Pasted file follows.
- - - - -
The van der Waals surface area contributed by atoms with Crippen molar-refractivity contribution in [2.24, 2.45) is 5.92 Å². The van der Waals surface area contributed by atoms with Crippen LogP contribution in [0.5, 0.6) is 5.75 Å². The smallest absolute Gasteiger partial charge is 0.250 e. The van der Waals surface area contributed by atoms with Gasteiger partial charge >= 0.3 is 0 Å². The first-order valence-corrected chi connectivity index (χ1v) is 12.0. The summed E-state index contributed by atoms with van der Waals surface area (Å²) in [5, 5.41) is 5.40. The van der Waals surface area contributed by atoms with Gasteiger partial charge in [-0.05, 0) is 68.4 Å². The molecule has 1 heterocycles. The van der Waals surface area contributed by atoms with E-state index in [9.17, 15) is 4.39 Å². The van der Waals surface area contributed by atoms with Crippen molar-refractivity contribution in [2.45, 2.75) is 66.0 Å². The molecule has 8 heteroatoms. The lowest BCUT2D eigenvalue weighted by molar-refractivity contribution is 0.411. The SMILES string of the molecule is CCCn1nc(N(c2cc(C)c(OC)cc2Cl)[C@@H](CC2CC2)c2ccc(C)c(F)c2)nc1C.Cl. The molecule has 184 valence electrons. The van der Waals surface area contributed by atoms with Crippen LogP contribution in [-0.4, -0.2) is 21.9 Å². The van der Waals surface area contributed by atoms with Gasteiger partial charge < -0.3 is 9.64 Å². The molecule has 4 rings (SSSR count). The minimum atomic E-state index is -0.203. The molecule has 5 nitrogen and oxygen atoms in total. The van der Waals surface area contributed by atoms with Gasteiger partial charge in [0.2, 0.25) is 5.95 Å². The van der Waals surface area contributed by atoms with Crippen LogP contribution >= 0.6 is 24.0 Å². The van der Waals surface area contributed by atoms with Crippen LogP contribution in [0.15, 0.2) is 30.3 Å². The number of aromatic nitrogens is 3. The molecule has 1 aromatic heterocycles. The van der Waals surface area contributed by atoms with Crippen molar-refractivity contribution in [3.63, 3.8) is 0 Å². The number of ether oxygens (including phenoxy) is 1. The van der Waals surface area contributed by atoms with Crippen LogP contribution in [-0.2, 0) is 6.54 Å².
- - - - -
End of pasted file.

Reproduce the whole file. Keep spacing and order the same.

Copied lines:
The van der Waals surface area contributed by atoms with Crippen molar-refractivity contribution in [2.24, 2.45) is 5.92 Å². The van der Waals surface area contributed by atoms with Crippen LogP contribution in [0.5, 0.6) is 5.75 Å². The smallest absolute Gasteiger partial charge is 0.250 e. The van der Waals surface area contributed by atoms with Gasteiger partial charge >= 0.3 is 0 Å². The first-order valence-corrected chi connectivity index (χ1v) is 12.0. The summed E-state index contributed by atoms with van der Waals surface area (Å²) in [5, 5.41) is 5.40. The van der Waals surface area contributed by atoms with Gasteiger partial charge in [-0.05, 0) is 68.4 Å². The molecule has 1 heterocycles. The van der Waals surface area contributed by atoms with E-state index in [9.17, 15) is 4.39 Å². The van der Waals surface area contributed by atoms with Crippen molar-refractivity contribution in [2.45, 2.75) is 66.0 Å². The molecule has 8 heteroatoms. The lowest BCUT2D eigenvalue weighted by molar-refractivity contribution is 0.411. The SMILES string of the molecule is CCCn1nc(N(c2cc(C)c(OC)cc2Cl)[C@@H](CC2CC2)c2ccc(C)c(F)c2)nc1C.Cl. The molecule has 184 valence electrons. The van der Waals surface area contributed by atoms with Crippen LogP contribution in [-0.4, -0.2) is 21.9 Å². The van der Waals surface area contributed by atoms with Gasteiger partial charge < -0.3 is 9.64 Å². The molecule has 4 rings (SSSR count). The minimum atomic E-state index is -0.203. The molecule has 5 nitrogen and oxygen atoms in total. The van der Waals surface area contributed by atoms with Gasteiger partial charge in [0.2, 0.25) is 5.95 Å². The van der Waals surface area contributed by atoms with Crippen LogP contribution >= 0.6 is 24.0 Å². The van der Waals surface area contributed by atoms with Crippen LogP contribution in [0.15, 0.2) is 30.3 Å². The number of aromatic nitrogens is 3. The molecule has 1 aromatic heterocycles. The van der Waals surface area contributed by atoms with Crippen molar-refractivity contribution in [3.63, 3.8) is 0 Å². The number of ether oxygens (including phenoxy) is 1. The van der Waals surface area contributed by atoms with Crippen LogP contribution in [-0.2, 0) is 6.54 Å².